All of the training is done. All that's left is to continue carb loading, get a good night's sleep, and run like a winner on Saturday morning.
The forecast has been unreliable. First it looked like it was going to be hot with a chance of rain sometime Saturday. Then it looked a little better. On Thursday the temps were much lower due to a cold front coming in early (like Friday) and bringing thunderstorms.
I welcome the rain. It gives me an edge. I really welcome cooler temps. I run hot and do not shy from chilly conditions. Unseasonably cool, wet weather would play to my strengths and could possibly slow many others.
My worry is lightning and/or flooding. Lightning is a deal killer for me. I never really considered it as a real risk until we moved to Colorado and frequently heard of injuries or death from lightning strikes. And I've been caught out in the mountains when lightning put the fear in me. That, and often times event organizers will cancel due to lightning. Bean's first home cross country meet was cancelled this past week because of lightning.
Flooding is a serious threat as well. In the first half of the course there are a number of streambed crossings of Chimney Top Creek and the Right Fork of Chimney Top Creek. When Jeff and I ran they were roaring from rain the night before. They had obviously peaked as our first and last crossings were the same point and there was a significant difference.
If it rains all night Friday continuing into Saturday morning the creeks could be dangerously high. I'd brave them myself because I have considerable swift water experience from my white water kayaking days, but I could see the plug being pulled due to high water.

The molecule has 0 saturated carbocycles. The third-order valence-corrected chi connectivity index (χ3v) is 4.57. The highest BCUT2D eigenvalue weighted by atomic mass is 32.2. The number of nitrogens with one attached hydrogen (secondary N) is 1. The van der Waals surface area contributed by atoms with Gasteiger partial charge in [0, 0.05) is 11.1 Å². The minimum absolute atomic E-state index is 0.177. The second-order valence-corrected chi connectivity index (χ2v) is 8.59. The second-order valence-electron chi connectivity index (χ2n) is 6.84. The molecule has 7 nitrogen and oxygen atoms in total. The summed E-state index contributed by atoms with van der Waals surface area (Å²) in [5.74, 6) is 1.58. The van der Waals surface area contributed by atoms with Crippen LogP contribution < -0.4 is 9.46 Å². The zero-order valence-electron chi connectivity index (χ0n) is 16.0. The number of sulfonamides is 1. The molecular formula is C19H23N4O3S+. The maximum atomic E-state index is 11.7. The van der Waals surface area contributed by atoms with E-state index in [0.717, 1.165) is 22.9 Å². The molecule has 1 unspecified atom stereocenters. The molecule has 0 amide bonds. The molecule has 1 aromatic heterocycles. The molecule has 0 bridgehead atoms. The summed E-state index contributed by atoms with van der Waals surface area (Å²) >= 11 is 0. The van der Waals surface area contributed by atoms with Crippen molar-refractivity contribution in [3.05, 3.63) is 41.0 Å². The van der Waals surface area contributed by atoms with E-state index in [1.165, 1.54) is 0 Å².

What I’m saying is that I’m not overly concerned about adverse conditions, but they could cause the entire event to be scrapped. The potential is there.
Late summer has been miserable for running in the out of doors around here. All of my long runs have come after someone decided to crank up the heat or switch off the air conditioning. Not sure what that’s all about. But I’ve ran the hardest stuff in (even early morning) miserable humidity, rain, mud, and sweltering sunlight. Most of the trail runs I took this summer resulted in me hosing off my shoes and clothes outside after I got home just so I could get them inside to clean. I had to employ scientific experiments to come up with the best way to dry my shoes from one day to the next so they’d be somewhat dry despite the excessive moisture in the air.
The horse and deer flies have made life uncomfortable these past few weeks as well. I think they’ve finally subsided, but I’m still going to coat my body with a sheen of DDT before taking off tomorrow morning. No itchy welts for me thank you very much!
I might have finally nailed fueling. I’ve got everything I need for the race. I’ve been eating rather well, and as long as I can get a good breakfast in me early Saturday morning I think I’ll have plenty of energy to go the distance.
My strategy is pretty simple and straightforward. I know the course as well as I know any scrap of terrain on earth. I have the right mindset going into this. Positive energy oozes from my pores.
Wednesday I did my last serious run before easing off. While Bean was at cross country practice I ran three miles. I started out at what felt like and easy jog. At a mile I saw I was running a 9:25/mi pace. I upped my pace a little until I was just shy of nine minutes. My second mile I was breathing a little harder but my legs felt like they could go on forever. I nudged up on the throttle just a little more. For whatever reason I stopped running at three miles. If I had kept on to 3.1 it is likely I’d have run my fastest 5k since high school. As it was I did three miles in less than twenty-seven minutes.
The effort wasn’t at my limit, and I was faster than usual. My mind is calm and still as I move on toward the big day.
I won’t be the fastest guy out there, but I’ll be running like I am.